Brazil Lula’s government
will have to take care, less through not
having fulfilled its campaign promises, and more because it was
transformed into a videotape of the previous administration. It is
said in jest, that the first term for Cardoso was good, the second
bad, but the third is even worse. How the fourth will be?
Prevarications, lies, schemes or accommodations are pointless. It is the government
itself which reveals, through the IBGE (Instituto Brasileiro de Geografia
e EstatísticaBrazilian Institute of Geography and Statistics)
and the IPEA (Instituto de Pesquisa Econômica AplicadaInstitute
of Applied Economic Research), the existence of 53 million Brazilians at the
poverty line, surviving on half the minimum salary. The monthly minimum wage
in Brazil has just been raised to 260 reais (US$ 87).
Worse yet: of these 22
million are indigent, that is, without a house or fixed occupation. We are
not talking about a regular job, which the others don’t have either. The indigent
don’t even have work. This in a population of 170 million, adding the 12 million
in the active labor pool who already have their work papers signed, or are
entering the market.
This is the piece of data
that those in power did not reveal, whoever they are, preferring to stick
with the deceptive percentages. Now and again the Ministry of Labor, whether
in the government of Fernando Henrique or of Lula, reports that unemployment
is over 10, 12, even 20 percent, but never reports the actual number of the
unemployed, that is those who have worked already or want to work. Now we
know. And now and then we will report it.
The Failure of
the Economic Model
This information would
be enough to give a recipe for the absolute failure of the economic model
which is devastating us, carried over from one administration to the next,
the promises of change notwithstanding. At least Lula’s team ought to know
that neoliberalism concentrates income, in addition, of course, to its diversion
outside of Brazil.
It is of little importance
for the potentates and their partisans that Brazil is being transformed into
an immense favela, since they can retort, with illusory ratiocinations,
that this is the price to be paid for modernity our inclusion in the globalized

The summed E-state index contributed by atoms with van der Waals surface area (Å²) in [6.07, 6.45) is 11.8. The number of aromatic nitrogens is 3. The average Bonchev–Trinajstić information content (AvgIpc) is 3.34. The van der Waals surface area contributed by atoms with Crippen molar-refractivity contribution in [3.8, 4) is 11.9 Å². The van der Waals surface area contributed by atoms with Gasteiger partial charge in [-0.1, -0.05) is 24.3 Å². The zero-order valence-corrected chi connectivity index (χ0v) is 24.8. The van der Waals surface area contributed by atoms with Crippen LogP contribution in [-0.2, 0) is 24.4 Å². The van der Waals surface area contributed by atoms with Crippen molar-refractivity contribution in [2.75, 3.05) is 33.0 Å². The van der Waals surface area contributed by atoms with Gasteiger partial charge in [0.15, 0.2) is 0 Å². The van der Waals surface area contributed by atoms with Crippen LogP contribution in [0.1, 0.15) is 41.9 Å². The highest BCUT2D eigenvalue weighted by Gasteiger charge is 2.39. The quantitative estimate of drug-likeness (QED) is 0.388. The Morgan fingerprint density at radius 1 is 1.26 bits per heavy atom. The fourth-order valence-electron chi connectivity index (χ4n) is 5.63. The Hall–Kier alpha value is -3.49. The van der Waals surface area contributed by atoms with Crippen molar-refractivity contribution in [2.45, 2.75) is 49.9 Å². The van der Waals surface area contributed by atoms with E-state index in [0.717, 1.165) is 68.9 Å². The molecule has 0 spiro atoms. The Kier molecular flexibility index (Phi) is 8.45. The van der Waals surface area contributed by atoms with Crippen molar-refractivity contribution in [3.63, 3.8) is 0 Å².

world. It isn’t.
The bill goes to the excluded,
on a forced march to barbarism, if things should continue as they are going.
Because without employment, living from what it can scrape together, without
food, dwelling, clothing, health and education, our people have lost the hope
that they fictitiously acquired in the 2002 elections.
There is no way to cross
this barrier, which, instead of being demolished, continues to grow day by
day. Soon, the larger part of the population will be on that side, and let
us not imagine that it will remain inert, amorphous and contemplative.
In the same way, it will
not wait for the results of the only, slow solution presented to it by the
government, that is, that investments in education will someday be able to
raise the living standards for the masses. It is a lie, because poverty and
indigence are growing ever larger.
Lula’s government will
have to take care, less through not having fulfilled its campaign promises,
and more because it was transformed into a videotape of the administration
of his predecessor. It is said in jest, that the first term for Fernando Henrique
Cardoso was good, the second bad, but the third is even worse. Imagine how
the fourth term will be .
The Two Brazils
The word of the day, according
to the pronouncement made by the President of the Republic in the interior
of São Paulo state, is that all of Brazil should show the world the
beautiful things that we possess.
That we should advertise
our natural wonders, and also our export products, vowing that Japan, Germany
and China should increase to ten percent the level of alcohol mixed into their
gasoline. And so, our production would be entirely allocated and we would
have to double it in a few months.
With all due respect,
we need to ask if we are not living in two distinct countries. One, the Brazil
with increasing exports, conquering new markets, with growing agribusiness,
open to foreign tourism and partnerships with other nations.
This is Lula’s Brazil,
fantastic, only benefiting a small minority. Another Brazil exists, where
one finds the majority of the population. It is the Brazil of the minimum
salary readjusted to R$ 260, the Brazil of 55 million indigents who survive
at half the minimum wage, the Brazil of 13 million unemployed.
This is our Brazil, which
voted for Lula out of indignation, in the hope that everything would change.
The problem is that the deck was stacked and Lula’s Brazil came to be the
Brazil of the elites. Our Brazil? Well, our Brazil continues to be where it
always was: at the bottom of the well
Carlos Chagas writes for the Rio’s daily Tribuna da Imprensa and
is a representative of the Brazilian Press Association, in Brasília.
He welcomes your comments at firstname.lastname@example.org.
from the Portuguese by Tom Moore. Moore has been fascinated by the language
and culture of Brazil since 1994. He translates from Portuguese, Spanish,
French, Italian and German, and is also active as a musician. He is the
librarian for music, modern languages and media at The College of New Jersey.
Comments welcome at email@example.com.